Adding up these factors, I still think it points towards an XT32 upgrade, at least an evaluation of the technology. With your Pro kit, you can get the most out of XT32, so I am confused why you don't give it a try. If it doesn't meet you requirements, you can continue your search.
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post #6042 of 6046 Old 03-18-2015, 10:43 AM
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I keep re-reading your original post, trying to understand what you really want. You commented on Audyssey over boosting the high frequencies, yet you fail to acknowledge that one of the most significant changes from XT to XT32 is the change in emphasis away from correcting the high frequencies and focusing more on the low frequencies. You commented that Audyssey frequently sets the sub distance wrong, which I disagree with. And you lamented the loss of DEQ, a proprietary Audyssey technology which will be difficult to duplicate elsewhere.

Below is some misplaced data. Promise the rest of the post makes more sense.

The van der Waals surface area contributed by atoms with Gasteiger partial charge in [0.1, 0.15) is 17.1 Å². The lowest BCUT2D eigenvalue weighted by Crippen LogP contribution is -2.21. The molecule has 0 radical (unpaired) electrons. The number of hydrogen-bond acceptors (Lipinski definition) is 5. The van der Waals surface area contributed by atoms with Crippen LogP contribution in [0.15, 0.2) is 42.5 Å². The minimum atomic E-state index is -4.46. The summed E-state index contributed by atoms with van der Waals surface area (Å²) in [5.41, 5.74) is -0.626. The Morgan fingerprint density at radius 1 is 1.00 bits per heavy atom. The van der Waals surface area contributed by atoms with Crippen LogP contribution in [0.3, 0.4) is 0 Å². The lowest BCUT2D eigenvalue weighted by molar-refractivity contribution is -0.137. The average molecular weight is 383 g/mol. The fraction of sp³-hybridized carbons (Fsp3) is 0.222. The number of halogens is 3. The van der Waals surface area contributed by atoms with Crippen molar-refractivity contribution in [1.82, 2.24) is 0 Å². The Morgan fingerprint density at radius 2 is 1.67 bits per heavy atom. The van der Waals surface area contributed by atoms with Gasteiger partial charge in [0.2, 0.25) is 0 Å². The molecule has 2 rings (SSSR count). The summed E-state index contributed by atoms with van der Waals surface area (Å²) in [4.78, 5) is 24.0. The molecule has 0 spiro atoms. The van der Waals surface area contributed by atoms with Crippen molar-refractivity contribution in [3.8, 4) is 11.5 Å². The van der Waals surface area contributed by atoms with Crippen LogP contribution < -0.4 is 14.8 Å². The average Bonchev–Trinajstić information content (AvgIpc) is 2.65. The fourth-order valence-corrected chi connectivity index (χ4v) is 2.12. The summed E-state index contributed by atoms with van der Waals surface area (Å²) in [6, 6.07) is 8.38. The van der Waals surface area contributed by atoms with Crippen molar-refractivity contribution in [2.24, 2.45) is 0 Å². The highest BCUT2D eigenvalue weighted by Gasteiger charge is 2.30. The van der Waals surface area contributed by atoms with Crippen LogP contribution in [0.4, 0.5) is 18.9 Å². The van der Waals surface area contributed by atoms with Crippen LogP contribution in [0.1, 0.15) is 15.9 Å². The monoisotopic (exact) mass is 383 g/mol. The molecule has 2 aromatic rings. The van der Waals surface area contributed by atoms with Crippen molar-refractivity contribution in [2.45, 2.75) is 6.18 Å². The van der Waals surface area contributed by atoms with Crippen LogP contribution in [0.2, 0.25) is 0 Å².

Adding up these factors, I still think it points towards an XT32 upgrade, at least an evaluation of the technology. With your Pro kit, you can get the most out of XT32, so I am confused why you don't give it a try. If it doesn't meet you requirements, you can continue your search.
My ultimate question was how I could get Dynamic EQ to turn on without other Audyssey corrections. The rest of my post was to outline why I would want to do this and to bring up some issues and limitations with Audyssey and Pro that I would think most here would recognize. Or not.